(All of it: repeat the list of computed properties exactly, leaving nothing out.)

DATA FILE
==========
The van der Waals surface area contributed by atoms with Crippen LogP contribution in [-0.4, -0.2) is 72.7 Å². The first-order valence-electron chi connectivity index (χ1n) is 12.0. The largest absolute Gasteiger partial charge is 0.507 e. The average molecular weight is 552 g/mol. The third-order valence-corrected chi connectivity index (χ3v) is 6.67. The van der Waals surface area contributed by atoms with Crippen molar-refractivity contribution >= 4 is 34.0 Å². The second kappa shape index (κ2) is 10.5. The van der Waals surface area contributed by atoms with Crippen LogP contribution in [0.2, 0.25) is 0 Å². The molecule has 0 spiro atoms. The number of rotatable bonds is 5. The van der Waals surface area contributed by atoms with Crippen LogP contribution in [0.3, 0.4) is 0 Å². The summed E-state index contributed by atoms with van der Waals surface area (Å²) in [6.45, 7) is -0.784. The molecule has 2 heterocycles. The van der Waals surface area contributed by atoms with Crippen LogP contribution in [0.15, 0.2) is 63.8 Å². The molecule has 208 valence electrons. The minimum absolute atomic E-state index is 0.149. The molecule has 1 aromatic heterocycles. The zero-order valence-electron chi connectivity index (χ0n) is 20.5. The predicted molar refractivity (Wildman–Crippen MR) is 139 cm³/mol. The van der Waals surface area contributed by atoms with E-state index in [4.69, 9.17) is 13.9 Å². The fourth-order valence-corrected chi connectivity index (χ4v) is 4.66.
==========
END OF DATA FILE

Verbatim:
The van der Waals surface area contributed by atoms with Crippen LogP contribution in [-0.4, -0.2) is 72.7 Å². The first-order valence-electron chi connectivity index (χ1n) is 12.0. The largest absolute Gasteiger partial charge is 0.507 e. The average molecular weight is 552 g/mol. The third-order valence-corrected chi connectivity index (χ3v) is 6.67. The van der Waals surface area contributed by atoms with Crippen molar-refractivity contribution >= 4 is 34.0 Å². The second kappa shape index (κ2) is 10.5. The van der Waals surface area contributed by atoms with Crippen LogP contribution in [0.2, 0.25) is 0 Å². The molecule has 0 spiro atoms. The number of rotatable bonds is 5. The van der Waals surface area contributed by atoms with Crippen LogP contribution in [0.3, 0.4) is 0 Å². The summed E-state index contributed by atoms with van der Waals surface area (Å²) in [6.45, 7) is -0.784. The molecule has 2 heterocycles. The van der Waals surface area contributed by atoms with Crippen LogP contribution in [0.15, 0.2) is 63.8 Å². The molecule has 208 valence electrons. The minimum absolute atomic E-state index is 0.149. The molecule has 1 aromatic heterocycles. The zero-order valence-electron chi connectivity index (χ0n) is 20.5. The predicted molar refractivity (Wildman–Crippen MR) is 139 cm³/mol. The van der Waals surface area contributed by atoms with E-state index in [4.69, 9.17) is 13.9 Å². The fourth-order valence-corrected chi connectivity index (χ4v) is 4.66.